7 Games to Play When You Need a Break from RPG

Those of us who love RPG games love them because they are just so immersive and consuming that you can get lost in them for a few hours at a time and think nothing of it. Of course, this can lead to them becoming all-consuming, and when this happens, sometimes it can be worth taking a break from the digital world you have started to live in.

This is where we can help here at LitRPG Reads. Our team has put together a list of our favorite games to take a break from the realm of fantasy or even sci-fi RPG. If you need a break from the grind of RPG, check out this list as we’re likely to have something that’s right up your alley. Enjoy!

Wam to take a break but don’t want to stop gaming altogether? Here are some alternative games to try out instead:

1. Google Dino Game: The Classic Time-Killer

First up, the legendary Google Dino Game. It’s the definition of simplicity – just hit spacebar and jump over cacti and obstacles. It’s like a digital version of hopscotch but with a cute T-Rex. Perfect for when your internet goes down, and you’re left wondering what people did in the dark ages before WiFi.

2. Tetris: The Blocky Brain Teaser

Ah, Tetris, the granddaddy of addictive puzzle games. It’s all about fitting blocks together, which sounds about as exciting as watching paint dry, but trust me, it’s the digital equivalent of popping bubble wrap. Before you know it, you’re strategizing where to place that pesky Z-shaped block like it’s a matter of national security.

3. Among Us: Trust No One

For something a bit more social, there’s Among Us. It’s like playing Clue but in space, and instead of Colonel Mustard with the candlestick, it’s an alien in disguise. Great for a quick game with friends, and you get to practice your poker face and deceitful skills. You know, for science.

4. Minesweeper: The Original Rage Quit Game

Remember Minesweeper? It’s that game that came pre-installed on every computer in the 90s and still baffles many to this day. The goal is to clear a minefield without blowing yourself up. It’s like a digital game of “Operation” – one wrong move and boom! Great for brain exercise and learning how to swear in multiple languages.

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5. Fruit Ninja: Slice and Dice

If you want something more hands-on, there’s Fruit Ninja. It’s exactly what it sounds like – slicing fruit with a ninja sword. It’s therapeutic in a way that only chopping flying watermelons can be. Just swipe away and relish in your fruit-slicing glory.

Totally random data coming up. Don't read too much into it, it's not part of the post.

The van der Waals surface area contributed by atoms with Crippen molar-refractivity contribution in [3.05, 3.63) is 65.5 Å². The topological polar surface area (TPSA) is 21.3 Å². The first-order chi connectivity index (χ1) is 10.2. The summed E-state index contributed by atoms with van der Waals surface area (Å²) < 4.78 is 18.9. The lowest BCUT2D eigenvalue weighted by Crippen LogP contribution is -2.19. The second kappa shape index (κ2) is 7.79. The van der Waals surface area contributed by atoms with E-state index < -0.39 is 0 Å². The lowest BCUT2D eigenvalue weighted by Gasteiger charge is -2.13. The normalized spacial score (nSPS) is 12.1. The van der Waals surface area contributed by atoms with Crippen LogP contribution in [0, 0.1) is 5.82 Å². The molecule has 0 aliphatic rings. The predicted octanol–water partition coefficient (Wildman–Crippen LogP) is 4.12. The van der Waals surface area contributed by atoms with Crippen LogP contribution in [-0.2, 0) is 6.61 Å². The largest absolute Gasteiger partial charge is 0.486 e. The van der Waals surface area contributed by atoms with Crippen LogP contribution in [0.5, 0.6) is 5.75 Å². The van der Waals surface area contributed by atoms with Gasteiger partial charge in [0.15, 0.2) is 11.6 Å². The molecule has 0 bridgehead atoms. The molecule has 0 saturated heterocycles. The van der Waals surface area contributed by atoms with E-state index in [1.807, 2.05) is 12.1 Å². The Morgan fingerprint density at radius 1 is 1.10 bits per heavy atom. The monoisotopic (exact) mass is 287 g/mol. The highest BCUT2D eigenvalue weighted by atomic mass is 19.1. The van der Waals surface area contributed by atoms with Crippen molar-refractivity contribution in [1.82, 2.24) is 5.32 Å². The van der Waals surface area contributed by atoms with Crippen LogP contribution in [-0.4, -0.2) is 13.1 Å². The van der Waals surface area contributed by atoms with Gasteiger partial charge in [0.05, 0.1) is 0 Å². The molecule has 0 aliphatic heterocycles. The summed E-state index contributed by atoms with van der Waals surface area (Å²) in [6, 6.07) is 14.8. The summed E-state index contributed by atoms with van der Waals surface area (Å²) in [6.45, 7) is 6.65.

6. Flappy Bird: Frustratingly Fun

Flappy Bird, the game that had its 15 minutes of fame and then disappeared, leaving a flock of clones in its wake. It’s simple – tap to flap and don’t hit the pipes. Sounds easy, but it’s as challenging as trying to fold a fitted sheet. Great for testing your patience and finger dexterity.

7. Candy Crush: The Sweet Saga

And of course, there’s the anti-RPG that is  Candy Crush. It’s like the soap opera of puzzle games – colorful, addictive, and never-ending. Match those candies and watch the hours disappear like your resolve to “just play one more level.”

Remember, when your RPG adventures have left you feeling like you need a holiday, these simple, but surprisingly addictive games are the perfect getaway. 

Rich Hunterson

LitRPG Author Rich Hunterson

Rich Hunterson, a seasoned Dungeon Master, has been weaving fantastical tales in the world of Dungeons & Dragons for over two decades. His passion for storytelling and deep understanding of game mechanics has made him a beloved figure in the D&D community. Rich began his journey with a humble set of dice and a Player's Handbook, quickly falling in love with the endless possibilities that D&D offers. His campaigns are known for their intricate plots, memorable characters, and the perfect balance of challenge and reward. As a writer for LitRPG Reads, Rich shares his expertise through engaging articles, guides, and tutorials. He aims to inspire both new and veteran players with creative ideas, DM tips, and insights into the ever-evolving world of tabletop RPGs. When he's not crafting epic adventures or writing for the blog, Rich enjoys painting miniatures, exploring new game systems, and participating in community events. His motto: "The only limit is your imagination."

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